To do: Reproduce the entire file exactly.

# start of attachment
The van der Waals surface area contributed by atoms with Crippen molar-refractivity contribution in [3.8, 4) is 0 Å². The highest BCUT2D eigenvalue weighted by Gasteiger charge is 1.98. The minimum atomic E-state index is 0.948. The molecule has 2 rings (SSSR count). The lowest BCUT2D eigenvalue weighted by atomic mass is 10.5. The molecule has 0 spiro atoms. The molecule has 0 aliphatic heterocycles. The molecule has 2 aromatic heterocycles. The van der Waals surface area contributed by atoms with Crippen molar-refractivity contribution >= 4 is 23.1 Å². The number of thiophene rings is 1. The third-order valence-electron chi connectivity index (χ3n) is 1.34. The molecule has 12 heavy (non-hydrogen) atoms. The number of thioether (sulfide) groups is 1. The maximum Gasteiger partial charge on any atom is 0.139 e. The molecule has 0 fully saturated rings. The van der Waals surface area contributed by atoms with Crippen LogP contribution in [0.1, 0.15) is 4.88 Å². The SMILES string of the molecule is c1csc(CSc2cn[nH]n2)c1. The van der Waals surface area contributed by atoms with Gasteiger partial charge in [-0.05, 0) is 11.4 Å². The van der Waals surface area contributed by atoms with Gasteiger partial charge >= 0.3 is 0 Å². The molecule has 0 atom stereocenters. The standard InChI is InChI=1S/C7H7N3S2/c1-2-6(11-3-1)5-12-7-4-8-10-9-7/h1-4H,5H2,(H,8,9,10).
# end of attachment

The van der Waals surface area contributed by atoms with Crippen molar-refractivity contribution in [3.8, 4) is 0 Å². The highest BCUT2D eigenvalue weighted by Gasteiger charge is 1.98. The minimum atomic E-state index is 0.948. The molecule has 2 rings (SSSR count). The lowest BCUT2D eigenvalue weighted by atomic mass is 10.5. The molecule has 0 spiro atoms. The molecule has 0 aliphatic heterocycles. The molecule has 2 aromatic heterocycles. The van der Waals surface area contributed by atoms with Crippen molar-refractivity contribution >= 4 is 23.1 Å². The number of thiophene rings is 1. The third-order valence-electron chi connectivity index (χ3n) is 1.34. The molecule has 12 heavy (non-hydrogen) atoms. The number of thioether (sulfide) groups is 1. The maximum Gasteiger partial charge on any atom is 0.139 e. The molecule has 0 fully saturated rings. The van der Waals surface area contributed by atoms with Crippen LogP contribution in [0.1, 0.15) is 4.88 Å². The SMILES string of the molecule is c1csc(CSc2cn[nH]n2)c1. The van der Waals surface area contributed by atoms with Gasteiger partial charge in [-0.05, 0) is 11.4 Å². The van der Waals surface area contributed by atoms with Gasteiger partial charge >= 0.3 is 0 Å². The molecule has 0 atom stereocenters. The standard InChI is InChI=1S/C7H7N3S2/c1-2-6(11-3-1)5-12-7-4-8-10-9-7/h1-4H,5H2,(H,8,9,10).